PAUL PREMACK, JD*
8031 Broadway
San Antonio, TX 78209
*Licensed in Texas
BENJAMIN PREMACK, JD** 
11900 NE 1st Street
Bellevue, WA  98005
**Licensed in Washington State


 

San Antonio Express-News
November 8, 2005

Preparing a Will for a Family Member
-&-
Probate When Spouse Dies

copyright 2005, Paul Premack

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Dear Mr. Premack: My 84-year-old mother lives in Northeast Texas and wants to do a will. I am the only child she trusts to help her. I was wondering if I purchased software and prepared her will as she wishes and send it to her to be notarized and signed, would it be legal? – CEN

Your letter raises a number of issues. First, is it legal for you to prepare a Will for your mother? Second, if you do so, is that Will itself going to be a valid legal document? Third, is a Will the most effective and efficient tool for your mother to use?

Your mother definitely has the legal right to prepare her own Will. You are concerned that as an 84-year-old, she does not have the technical and perhaps the organizational ability to do so. As a caring child, you want to help in any way that you can.

So, can you prepare the Will for her, even using software? The legal answer is "no." A person can do his/her own legal work; your mother can prepare her own Will. But to do legal work for someone else is illegal unauthorized practice of law.

You could hurt the situation if, even with the best of intentions, you prepare her Will. You asked if a Will you send to her to be notarized and signed would be legal. It would not. To be legal, a typed Will must also be witnessed by two independent individuals. The software is often very generic, sometimes missing the fine points of Texas law. You say that you are the only child she trusts to help, implying she has other children she may not trust entirely. If you prepare her Will, they may have grounds to contest it when she dies – claiming you unduly influenced her, or the Will expresses your wishes instead of hers.

Finally, is a Will the most effective and efficient tool for your mother? Maybe a trust would solve more problems for her. Maybe she can use survivorship or a life estate arrangement to cut costs. It takes a licensed attorney (experienced in estate planning or elder law) to look over her individual situation, break down her options, and determine what approach is most effective and efficient.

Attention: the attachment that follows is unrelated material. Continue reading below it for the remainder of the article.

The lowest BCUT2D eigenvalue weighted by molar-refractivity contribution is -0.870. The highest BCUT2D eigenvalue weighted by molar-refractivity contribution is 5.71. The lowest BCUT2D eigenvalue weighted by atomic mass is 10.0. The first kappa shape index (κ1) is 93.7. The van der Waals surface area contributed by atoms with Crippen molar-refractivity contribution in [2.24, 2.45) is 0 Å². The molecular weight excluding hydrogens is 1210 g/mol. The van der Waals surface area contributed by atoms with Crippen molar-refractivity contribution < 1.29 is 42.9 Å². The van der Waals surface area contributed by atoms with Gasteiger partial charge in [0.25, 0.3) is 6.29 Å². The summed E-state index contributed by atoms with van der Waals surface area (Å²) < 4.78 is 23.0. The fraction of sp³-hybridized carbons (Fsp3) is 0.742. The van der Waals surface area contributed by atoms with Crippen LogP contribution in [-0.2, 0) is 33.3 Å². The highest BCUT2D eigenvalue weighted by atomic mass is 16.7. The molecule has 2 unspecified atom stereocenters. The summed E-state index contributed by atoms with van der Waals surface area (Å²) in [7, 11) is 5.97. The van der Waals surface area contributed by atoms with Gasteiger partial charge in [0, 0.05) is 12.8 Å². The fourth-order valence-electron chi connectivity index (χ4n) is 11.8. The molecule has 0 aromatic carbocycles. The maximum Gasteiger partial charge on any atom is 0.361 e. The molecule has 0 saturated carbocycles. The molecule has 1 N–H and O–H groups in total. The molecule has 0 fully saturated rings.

Dear Mr. Premack: My father died twelve years ago. He had a Will leaving everything to my mother. Now she wants to sell the house and was asked about probate of his Will. We thought probate was not needed when the first spouse died. Why are they asking about his Will? – CV

In Texas, a married couple who buy and pay for a house together own it as community property. Each owns half. The typical deed lists both their names but does not have any terms determining what happens when either spouse dies.

When one does die, that half passes to whoever was selected by that spouse. Your father could have left his half to you, your mother, his brother or to anyone. Only the legal documentation tells us the story, and we only know what the documents say when they become public.

If he had a Will, probate is the way the Will becomes public (but a Will can only be offered for probate within four years of death unless unusual circumstances exist). If he and she had a Community Property Survivorship Agreement, the signed Agreement would already be public because it is recorded with the county clerk. If he left no legal documents, state law on intestacy identifies his heirs; the public can then be informed in a variety of ways, including an affidavit of heirship.

Prior Column: Using Software or Form for Will
Next Column: Trust Mills Illegal 
Disclaimer: This column answers a specific legal question asked by an individual in Texas. The answer may or may not match your individual situation. Be careful not to treat this column as specific legal advice, as it may not meet your individual needs. It may give you a solid basis for discussion with your own attorney.  You should consult with your personal attorney before you take any action on this or any legal issue. Also, please be aware that laws change, so  this column is valid only as of the date it was published. This communication does not create an attorney-client relationship between the author and the reader.

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